Roils Review of A Raisin in the Sun. This is probably the first play I’ve ever seen that I REALLY HEATED. A Raisin in the Sun The Madison Repertory Theatre has produced many plays by African American playwrights recently, such as last year’s From the Mississippi Delta, but their most recent, Lorraine Hansberry’s A Raisin in the Sun is certainly one of the very Worst. The play starts in a darkened living room. Ruth Younger wakes her family on a Friday morning. Her father-in-law has recently died, and the family is awaiting the arrival of the insurance money.
Her husband, Walter, has plans to use it to buy a liquor store, but wife doesn’t believe he belongs in business. Beneatha, Walter’s sister daughter, hopes to use the money for her tuition for medical school. Walter’s mother, Lena (Mama), plans to use the money for a house for the family. On top of all this, Ruth has discovered that she is pregnant.
In an effort to find a true identity, Beneatha has shunned her mother’s religious beliefs and has taken an interest in Asagai, a Nigerian student. Asagai brings her a tribal drum recording and a robe from his country. Beneatha is also being pursued by another suitor. George Murchison, a student belonging to the upper class also has an interest in her, and regards her embracement of African culture as childish.
After the money arrives, Mama leaves to ‘take care of some business.’ When she returns, she announces just what it was that she did do: she has bought the family a house… in Clybourne Park, an all-white neighborhood. Mama then entrusts the rest of the money to Walter, to invest in his sister’s education, and to put the rest into a savings account under his name. Walter promises his son Travis a great future, and promptly invests it in his liquor store. While packing, the family is visited by Karl Linder from the Clybourne Park Community Improvement Association, and a white man. Linder explains that the Younger family might not be welcomed in Clybourne Park, and might be better off living in a black neighborhood.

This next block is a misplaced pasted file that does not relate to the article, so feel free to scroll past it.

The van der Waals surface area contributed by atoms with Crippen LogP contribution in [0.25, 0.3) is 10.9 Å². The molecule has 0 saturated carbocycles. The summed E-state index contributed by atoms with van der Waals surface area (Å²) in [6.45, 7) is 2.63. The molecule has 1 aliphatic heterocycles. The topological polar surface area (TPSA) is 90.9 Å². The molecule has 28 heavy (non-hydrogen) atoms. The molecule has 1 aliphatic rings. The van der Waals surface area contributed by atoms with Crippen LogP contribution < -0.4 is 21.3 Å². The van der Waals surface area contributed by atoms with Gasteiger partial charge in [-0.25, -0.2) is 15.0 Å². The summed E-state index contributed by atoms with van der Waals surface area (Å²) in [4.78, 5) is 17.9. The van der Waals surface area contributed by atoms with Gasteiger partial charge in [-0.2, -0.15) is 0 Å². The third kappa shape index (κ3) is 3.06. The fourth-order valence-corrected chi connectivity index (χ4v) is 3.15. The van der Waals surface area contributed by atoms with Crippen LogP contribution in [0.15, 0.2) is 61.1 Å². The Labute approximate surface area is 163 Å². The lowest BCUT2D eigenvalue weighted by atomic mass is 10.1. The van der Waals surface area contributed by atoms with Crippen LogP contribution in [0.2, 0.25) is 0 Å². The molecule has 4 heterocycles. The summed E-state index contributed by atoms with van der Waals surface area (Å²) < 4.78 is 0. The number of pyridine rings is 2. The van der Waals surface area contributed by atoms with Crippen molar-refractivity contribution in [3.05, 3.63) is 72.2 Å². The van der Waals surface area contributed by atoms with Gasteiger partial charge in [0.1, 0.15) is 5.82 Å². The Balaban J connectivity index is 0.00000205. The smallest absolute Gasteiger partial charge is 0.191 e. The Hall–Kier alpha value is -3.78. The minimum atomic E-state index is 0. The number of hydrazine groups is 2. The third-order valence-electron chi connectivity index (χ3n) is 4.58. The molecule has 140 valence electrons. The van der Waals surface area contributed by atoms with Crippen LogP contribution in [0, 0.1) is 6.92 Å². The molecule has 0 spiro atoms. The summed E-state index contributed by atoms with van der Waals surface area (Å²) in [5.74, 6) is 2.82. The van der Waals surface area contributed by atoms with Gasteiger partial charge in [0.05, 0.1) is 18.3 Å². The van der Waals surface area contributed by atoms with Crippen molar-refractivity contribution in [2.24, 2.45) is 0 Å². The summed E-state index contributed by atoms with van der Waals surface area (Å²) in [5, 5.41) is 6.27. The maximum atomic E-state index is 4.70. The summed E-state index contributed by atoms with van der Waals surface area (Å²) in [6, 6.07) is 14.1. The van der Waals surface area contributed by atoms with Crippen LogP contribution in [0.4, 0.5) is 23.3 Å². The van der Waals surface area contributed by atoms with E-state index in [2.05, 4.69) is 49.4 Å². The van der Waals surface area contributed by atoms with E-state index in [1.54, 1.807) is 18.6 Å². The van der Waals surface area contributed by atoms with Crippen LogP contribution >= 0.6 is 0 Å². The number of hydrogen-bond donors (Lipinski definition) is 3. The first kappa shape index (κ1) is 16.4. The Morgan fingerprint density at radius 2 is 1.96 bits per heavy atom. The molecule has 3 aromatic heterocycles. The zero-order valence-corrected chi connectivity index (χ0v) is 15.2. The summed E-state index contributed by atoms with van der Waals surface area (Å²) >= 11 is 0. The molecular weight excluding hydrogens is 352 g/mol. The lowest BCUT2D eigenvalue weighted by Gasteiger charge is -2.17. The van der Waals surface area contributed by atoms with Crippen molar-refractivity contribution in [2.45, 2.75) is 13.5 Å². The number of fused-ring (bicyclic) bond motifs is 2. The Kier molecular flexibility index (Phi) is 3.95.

... fights and argues with Ruth, Mama, and Beneatha. Far from being a good ... for his family, frustrate him. He believes that money will solve all of their problems, but he is rarely successful with money. Walter often ... seem to understand that he must pay attention to his family members' concerns in order to help them. Eventually, he realizes ...
‘It has nothing to do with racial prejudice,’ he explains. To make matters worse, Bobo, Walter’s friend comes to say that the third member of their team, who had been entrusted with all the money is gone. Period. In desperation, Walter calls Linder to buy the house back, but after a talk with his family, they decide to keep the house. Overall, I think that A Raisin in the Sun is an excellent play. The actors all have impressive credentials, Ronald R.
Mc Call (Joseph Asagai) has made numerous television and movie appearances such as Fried Green Tomatoes, I’ll Fly Away, and In the Heat of the Night, as has Cedric Young (Walter Lee Younger), who has been in Ghost Writer, Law and Order, As the World Turns, Backdraft, The Paper, Home Alone II, and Rapid Fire. My only qualm about the play was that Travis, played by Michael Tyler Davis and Derek Stanley acted a bit stiff and wooden, but that’s almost to be expected of such a young actor. With its lighthearted view of a very serious situation, A Raisin in the Sun is definitely worth seeing.